The REA and the vendor are the ones holding all the cards when it comes to negotiating as there is only one property but can be multiple buyers. If you find yourself as the only buyer this is when you will typically get the best price.

    As a rule of thumb if a REA tells you the price of the other offer they will most likely be lying or just stupid, why? Lets take a look using same example;

    Buyer A - 450k offer
    REA tells buyer B there is an offer and it is 450k
    Buyer B will most likely put offer of 455k as they are now winning by 5k
    REA tells Buyer A there is an offer of 455k.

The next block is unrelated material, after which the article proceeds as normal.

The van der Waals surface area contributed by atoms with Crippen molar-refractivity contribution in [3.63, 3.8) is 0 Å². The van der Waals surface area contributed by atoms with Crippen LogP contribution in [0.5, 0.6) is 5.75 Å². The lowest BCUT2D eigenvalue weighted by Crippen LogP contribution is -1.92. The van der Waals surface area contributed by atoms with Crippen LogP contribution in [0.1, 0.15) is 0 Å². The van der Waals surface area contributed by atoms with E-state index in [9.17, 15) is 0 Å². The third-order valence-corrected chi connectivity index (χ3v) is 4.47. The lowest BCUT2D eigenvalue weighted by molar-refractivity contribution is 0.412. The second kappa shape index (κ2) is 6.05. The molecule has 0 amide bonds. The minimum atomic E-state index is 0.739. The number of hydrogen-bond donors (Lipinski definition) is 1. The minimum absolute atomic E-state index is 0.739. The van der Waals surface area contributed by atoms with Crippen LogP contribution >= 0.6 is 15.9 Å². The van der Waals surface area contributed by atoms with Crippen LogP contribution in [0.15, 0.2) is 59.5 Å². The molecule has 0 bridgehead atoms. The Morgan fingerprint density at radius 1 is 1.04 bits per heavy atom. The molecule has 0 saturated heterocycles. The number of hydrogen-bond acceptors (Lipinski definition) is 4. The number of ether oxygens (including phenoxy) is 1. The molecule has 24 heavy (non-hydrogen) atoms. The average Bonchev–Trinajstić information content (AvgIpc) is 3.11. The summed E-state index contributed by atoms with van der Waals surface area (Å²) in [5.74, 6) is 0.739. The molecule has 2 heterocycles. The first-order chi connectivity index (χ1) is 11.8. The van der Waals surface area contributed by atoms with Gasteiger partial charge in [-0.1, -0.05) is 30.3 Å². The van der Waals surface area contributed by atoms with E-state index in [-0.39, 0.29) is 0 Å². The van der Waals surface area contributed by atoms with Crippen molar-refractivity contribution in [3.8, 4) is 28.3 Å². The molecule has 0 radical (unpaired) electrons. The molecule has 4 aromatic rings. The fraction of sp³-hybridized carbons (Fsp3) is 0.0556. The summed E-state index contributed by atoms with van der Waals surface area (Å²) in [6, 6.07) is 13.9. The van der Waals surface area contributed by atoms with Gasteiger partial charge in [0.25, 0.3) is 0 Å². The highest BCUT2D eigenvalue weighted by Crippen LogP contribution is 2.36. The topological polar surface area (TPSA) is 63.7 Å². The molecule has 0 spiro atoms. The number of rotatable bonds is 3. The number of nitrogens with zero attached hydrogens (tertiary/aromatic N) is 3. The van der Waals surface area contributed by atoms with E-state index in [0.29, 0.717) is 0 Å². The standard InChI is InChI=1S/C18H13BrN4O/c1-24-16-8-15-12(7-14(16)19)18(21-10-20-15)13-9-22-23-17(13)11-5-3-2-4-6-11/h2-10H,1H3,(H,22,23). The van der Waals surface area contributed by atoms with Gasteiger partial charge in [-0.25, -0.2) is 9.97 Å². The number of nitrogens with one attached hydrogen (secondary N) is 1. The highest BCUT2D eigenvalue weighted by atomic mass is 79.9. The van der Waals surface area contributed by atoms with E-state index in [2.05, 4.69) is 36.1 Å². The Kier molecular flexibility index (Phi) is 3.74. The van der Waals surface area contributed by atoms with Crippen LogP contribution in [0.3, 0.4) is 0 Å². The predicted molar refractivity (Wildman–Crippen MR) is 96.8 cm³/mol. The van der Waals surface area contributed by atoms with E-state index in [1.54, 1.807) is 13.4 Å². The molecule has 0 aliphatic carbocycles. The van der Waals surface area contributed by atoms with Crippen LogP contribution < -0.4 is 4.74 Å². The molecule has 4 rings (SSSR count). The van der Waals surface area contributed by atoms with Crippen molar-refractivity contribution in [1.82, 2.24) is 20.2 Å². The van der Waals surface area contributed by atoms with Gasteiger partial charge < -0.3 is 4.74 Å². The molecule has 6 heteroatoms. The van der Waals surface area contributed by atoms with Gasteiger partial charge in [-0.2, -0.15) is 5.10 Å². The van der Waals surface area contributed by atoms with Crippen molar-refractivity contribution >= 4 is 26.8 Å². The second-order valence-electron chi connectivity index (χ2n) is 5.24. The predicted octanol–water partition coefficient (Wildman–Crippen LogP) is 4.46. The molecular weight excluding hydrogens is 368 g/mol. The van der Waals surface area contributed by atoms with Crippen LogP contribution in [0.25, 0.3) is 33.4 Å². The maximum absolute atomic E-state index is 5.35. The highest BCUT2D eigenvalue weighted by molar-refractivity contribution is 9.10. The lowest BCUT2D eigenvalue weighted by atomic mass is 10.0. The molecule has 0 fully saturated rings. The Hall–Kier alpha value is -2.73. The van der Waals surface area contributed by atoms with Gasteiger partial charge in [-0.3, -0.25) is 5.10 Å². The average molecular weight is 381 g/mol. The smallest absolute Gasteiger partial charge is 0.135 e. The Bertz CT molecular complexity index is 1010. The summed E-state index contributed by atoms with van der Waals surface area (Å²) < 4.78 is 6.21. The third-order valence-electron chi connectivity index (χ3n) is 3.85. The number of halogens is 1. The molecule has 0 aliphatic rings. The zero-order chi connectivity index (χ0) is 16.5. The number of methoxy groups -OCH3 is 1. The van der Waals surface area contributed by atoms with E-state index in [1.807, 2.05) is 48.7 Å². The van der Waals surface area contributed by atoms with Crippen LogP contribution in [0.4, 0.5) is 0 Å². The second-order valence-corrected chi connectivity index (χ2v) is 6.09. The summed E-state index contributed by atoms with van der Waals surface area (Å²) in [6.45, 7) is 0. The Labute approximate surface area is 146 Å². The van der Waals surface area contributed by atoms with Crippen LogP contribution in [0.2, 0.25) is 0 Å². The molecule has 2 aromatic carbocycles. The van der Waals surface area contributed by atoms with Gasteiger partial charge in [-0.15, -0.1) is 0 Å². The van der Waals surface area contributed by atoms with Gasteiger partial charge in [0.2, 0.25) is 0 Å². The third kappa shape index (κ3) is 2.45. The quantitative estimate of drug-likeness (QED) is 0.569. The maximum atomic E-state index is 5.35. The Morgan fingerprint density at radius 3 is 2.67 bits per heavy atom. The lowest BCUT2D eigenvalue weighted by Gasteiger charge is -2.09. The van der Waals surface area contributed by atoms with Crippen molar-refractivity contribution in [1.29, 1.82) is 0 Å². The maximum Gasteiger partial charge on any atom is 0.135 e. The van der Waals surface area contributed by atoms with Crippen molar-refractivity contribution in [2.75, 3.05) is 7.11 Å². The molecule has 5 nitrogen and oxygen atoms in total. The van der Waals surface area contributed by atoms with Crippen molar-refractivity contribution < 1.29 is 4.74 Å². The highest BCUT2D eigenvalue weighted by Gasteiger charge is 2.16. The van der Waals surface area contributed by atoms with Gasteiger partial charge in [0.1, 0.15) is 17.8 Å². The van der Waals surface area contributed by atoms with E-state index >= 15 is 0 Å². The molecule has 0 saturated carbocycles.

Buyer A then puts in 460k

    Now the REA either has to go back to buyer B and tell them that the first offer also increased their price and the more times this happens the more pissed off the buyers will be as they are not sure if there is another offer. Also from the vendors perspective they will only get 1-5k more than the last offer as buyers will typically not put 30k more because they know what the other offer is.

    The only time an agent might tell you the price is if they are a very close friend or family member and the REA is willing to do this but very few people will find themselves in this situation.

    There is heaps of different ways things can play out but this is why an agent prefers the best and final offer as you will typically get the best offer and not 1k more than the last offer.
     
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  10. Gockie

    Gockie I'm an ISTP-A female, so I might be a bit quirky! Premium Member